C with C++Object Oriented Programming Development

y By:

Suryakant Kamble


What are we doing today?
y Introduction of:
y C Summary y Objects y Basic Terminology y C++


Beginning C Programming

Basic Computer Model Input CPU Output Memory Instructions + Data Von Neumann Architecture .

Programming Languages Machine Languages +1300042774 +1400593419 +1200274027 Assembly Languages LOAD A ADD B STORE C High-Level Languages C=A+B .

c Source File compile hello.o Object File (Machine Languages) Link hello (High-Level Languages) Executable hello.c hello.obj .Creating Programs C libaray Edit hello.

7. printf("hello. "). } y Editing: Turbo C++. int main() 5. /* Hello. y Compiling: Alt + F9 y Executing:Ctrl + F9 Hello.Borland Compiler.1. 8. 4. 9. { 6.h> 3. return 0. #include <stdio. printf("world\n"). World . world program */ 2.

Always ended with a semicolon(. ‡ To include header files containing information about C libraries y Statement A line of code that tells computer to perform some action. printf . y Preprocessing Done before the program is compiled.).Basic Programming Concepts y CommentTo explain what the program is for and why it is the way it is. ‡ Two functions in the hello world program: main. ‡ Invoking functions y Function A module often consisting of a set of statements.

y Modify the hello world program to try out various escape sequences like: ‡ \n: Newline. Position cursor at the beginning of the next line.Escape Sequences y Escape Sequences are used to control printf to do something other than printing characters. Move cursor to the next tab stop. Sound the system bell. ‡ \t: Tab. ‡ \a: Alert. .

Parentheses can be used. + * / % ++ -- Addition Subtraction Multiplication Division Modulus (remainder) Increment Decrement .Arithmetic Operators y To form expressions y Normal order of operations is followed.

return 0.0/3. #include <stdio.7. printf("7/3=%d\n". 7. 8.h> 3. 9.7-3). 13. 4.7/3). printf("7%%3=%d\n".7*3). { 6.0).0/3.7%3). 12. printf("7. printf("7-3=%d\n".7+3). int main() 5. 10. printf("7*3=%d\n".} . 11.0=%f\n". /* Arithmetic operators */ 2. printf("7+3=%d\n".Arithmetic Operators: An Example 1.

Could be of integer. number_of_points. . character. b. char. ‡ a. j. and underscores. ‡ int. ‡ int i. c1234. ‡ float sum. i.Variables y Variable Name for a memory object. counter. floating point number. « y TypeWhat the variable represents. double. digits. and many others. float. « y DeclarationTells compiler about variables and their type. string. Variable names must start with letters and contain letters.j.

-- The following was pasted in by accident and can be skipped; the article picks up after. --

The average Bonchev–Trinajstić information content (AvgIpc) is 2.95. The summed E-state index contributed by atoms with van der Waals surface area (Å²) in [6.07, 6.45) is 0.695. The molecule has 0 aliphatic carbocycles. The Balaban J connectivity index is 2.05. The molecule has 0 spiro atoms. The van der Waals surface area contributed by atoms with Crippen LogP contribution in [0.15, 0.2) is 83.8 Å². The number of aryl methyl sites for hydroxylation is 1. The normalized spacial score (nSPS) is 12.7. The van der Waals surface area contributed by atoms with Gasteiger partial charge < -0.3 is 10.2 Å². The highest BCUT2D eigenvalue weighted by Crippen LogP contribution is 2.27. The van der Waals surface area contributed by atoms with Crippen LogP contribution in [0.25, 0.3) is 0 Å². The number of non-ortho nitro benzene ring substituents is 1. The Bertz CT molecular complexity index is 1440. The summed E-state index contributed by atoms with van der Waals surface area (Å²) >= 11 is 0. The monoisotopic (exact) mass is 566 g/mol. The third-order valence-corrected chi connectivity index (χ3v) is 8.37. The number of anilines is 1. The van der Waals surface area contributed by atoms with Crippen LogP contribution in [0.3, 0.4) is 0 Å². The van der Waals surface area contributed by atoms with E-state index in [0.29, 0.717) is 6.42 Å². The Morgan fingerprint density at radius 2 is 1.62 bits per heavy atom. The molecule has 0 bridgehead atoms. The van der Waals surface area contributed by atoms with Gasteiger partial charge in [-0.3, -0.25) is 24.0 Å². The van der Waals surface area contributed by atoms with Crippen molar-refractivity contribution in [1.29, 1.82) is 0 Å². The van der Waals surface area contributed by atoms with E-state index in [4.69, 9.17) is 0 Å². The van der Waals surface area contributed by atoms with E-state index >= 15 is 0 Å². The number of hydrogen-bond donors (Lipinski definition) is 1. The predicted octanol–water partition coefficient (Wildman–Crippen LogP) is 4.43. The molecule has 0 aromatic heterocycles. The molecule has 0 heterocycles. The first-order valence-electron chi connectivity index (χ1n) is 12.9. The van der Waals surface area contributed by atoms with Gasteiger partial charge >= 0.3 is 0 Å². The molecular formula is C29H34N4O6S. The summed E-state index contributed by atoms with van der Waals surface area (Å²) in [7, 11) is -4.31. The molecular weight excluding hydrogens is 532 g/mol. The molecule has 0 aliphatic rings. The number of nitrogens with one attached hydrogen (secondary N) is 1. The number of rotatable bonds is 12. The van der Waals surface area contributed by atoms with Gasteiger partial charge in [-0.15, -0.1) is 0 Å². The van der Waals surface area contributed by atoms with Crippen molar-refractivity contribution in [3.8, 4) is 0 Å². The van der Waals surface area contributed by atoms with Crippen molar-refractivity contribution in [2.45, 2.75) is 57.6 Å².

Numeric Types int float char integer floating point charater (a very shot integer) short or short short integer int long or long int long integer double long double long floating point very long floating point .

scanf("%f". float a.Reading Inputs 1. int main() 3. #include <stdio. 13.b. 12.&b). printf("a/b=%f\n". 5. .} printf("a+b=%f\n". printf("a*b=%f\n".&a). 7. 6. 8.a/b). printf("Please input the second number:\n").h> 2. printf("Please input the first number:\n"). 11.a+b). 10.a-b). scanf("%f". printf("a-b=%f\n". 9. { 4.a*b).

int main() 5.h> 3. int b=4.c. 12. 4.b.a. 11.a. { 6. /* Arithmetic operators */ 2. printf(³Sum: %d + %d -> %d\n´. #include <stdio.Assignment 1. c=a+b.b--. a=3. return 0. a++. 10.c).b). 14.} . 8. prinf(³Now a=%d and b=%d\n´. 9. 7. 13. int a.

of an object The internal details are hidden.What is Object Oriented Programming? y Identifying objects and assigning responsibilities to these objects. An object is like a black y Messages are received by the methods box. 16 . y Objects communicate to other objects by sending messages.

.What is an object? y Tangible Things y Roles y Incidents y Interactions y Specifications as a car. . as contract... as flight. printer.. as employee. . boss.. as colour. overflow. shape. « 17 ... sale... .